Global warming is a term we are all familiar with and as the name denotes temperatures are higher than usual, especially this summer, where record high temperatures have been experienced. But these temperatures were preceded with record cold temperatures. A more accurate term would be climate change.
So how do these changes affect the cattle breeder? There are several consequences due to inclement weather patterns resulting in multiple heat stresses...
Bovine Embryo Classification And Grading
Post Date: August 1, 2015
Recently a cattle owner contacted me regarding frozen embryo classification. He had some frozen embryos stored, classified as Stage 4 which are embryos developed to the compact morula stage usually observed 6 days after first observed standing heat (estrus). He had been informed by several contacts that he should discard these Stage 4 embryos, which would have been a significant number as they had been stored over the years, but fortunately he did not discard them. This alarming misinformation had come from several informants and subsequently stimulated the following article:
The International Embryo Transfer Society in the early 1980s promoted and encouraged embryo transfer practitioners to grade embryos with guidelines into 4 groups. The number 1's would be called excellent, the number 2's called good, the number 3's would be fair and the number 4's are dead or degenerated...
Affect of PH on Bovine Pregnancy
Post Date: October 12, 2015
There was an interesting question on the affect of pH in the uterus and its effect on an embryo and subsequent pregnancy. The pH of the healthy vagina is around 4, cervical mucus 8.4, uterus 7.6 and oviductal fluid in the follicular phase 7.3 and in the luteal phase 7.5 to 7.8. There is ample evidence that pH changes with diet. It is seen in high producing dairy cattle consuming large amounts of excess protein contributing to reduced progesterone levels with an allied increase in prostaglandin production and a decrease in uterine pH resulting in decreased embryo development.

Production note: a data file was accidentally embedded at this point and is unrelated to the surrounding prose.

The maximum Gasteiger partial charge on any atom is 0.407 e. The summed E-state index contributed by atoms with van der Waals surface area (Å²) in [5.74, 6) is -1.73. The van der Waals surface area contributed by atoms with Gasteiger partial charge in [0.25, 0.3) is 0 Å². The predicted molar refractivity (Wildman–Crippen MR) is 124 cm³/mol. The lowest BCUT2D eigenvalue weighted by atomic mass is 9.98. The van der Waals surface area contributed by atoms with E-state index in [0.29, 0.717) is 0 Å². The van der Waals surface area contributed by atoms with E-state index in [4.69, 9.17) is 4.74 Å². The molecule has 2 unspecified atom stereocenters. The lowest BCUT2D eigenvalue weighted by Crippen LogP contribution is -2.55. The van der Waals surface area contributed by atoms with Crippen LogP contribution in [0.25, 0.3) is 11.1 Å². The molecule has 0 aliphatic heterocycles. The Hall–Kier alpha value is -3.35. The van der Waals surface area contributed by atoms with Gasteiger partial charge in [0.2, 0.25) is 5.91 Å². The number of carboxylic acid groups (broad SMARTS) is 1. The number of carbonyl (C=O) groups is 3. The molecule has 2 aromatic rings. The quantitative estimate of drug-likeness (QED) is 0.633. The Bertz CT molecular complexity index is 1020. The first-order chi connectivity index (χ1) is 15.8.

Similarly in beef cattle on high protein lush, spring grass, or suddenly changed from a relatively dry feed to young rye grass. Media used in embryo transfer range from a pH of 7.2 to 7.6 to mimic the conditions in the uterus, this pH is especially important for spermatozoa (semen) which are far more sensitive to even small changes of pH outside the normal range...
"My time was well spent at The International Embryo Transfer School, it was one of the best things I have ever done to date. Thus taking the course has given me a great advantage in the purebred cattle industry and an awesome outlook in the business world."
"Just wanted to let you know how valuable your course has been for me. Your presentation of information and techniques was great! Being able to perform embryo transfer has added much value to my practice."
Jan Michler DVM
"The majority of our insight to embryo transfer is definitely accredited to Dr. Peter Elsden. The pragmatic experiences and personal attention offered through The International Embryo Transfer School are highly commendable."… "An example of the benefits to our embryo transfer program, made possible by The International Embryo Transfer School, is a cow that produces embryos for only $20 a piece. Each embryo is valued at $1,500 or more! We hold Dr. Peter Elsden and International Embryo Transfer School with our highest regard, as they are largely responsible for our accomplishments."
Bob & Robin Stevenson
Stevenson Angus Ranch
"I just wanted to say I think the tuition for your class was the best money I've ever spent for continuing education. I really appreciated the way things were presented. You left no grey areas about which methods and techniques were best."
Bruce l. Chambers DVM
"I now have calves on the ground from my ET work thanks to you. My conception rate on frozen embryos is in the 60s right now. Thank you for the schooling."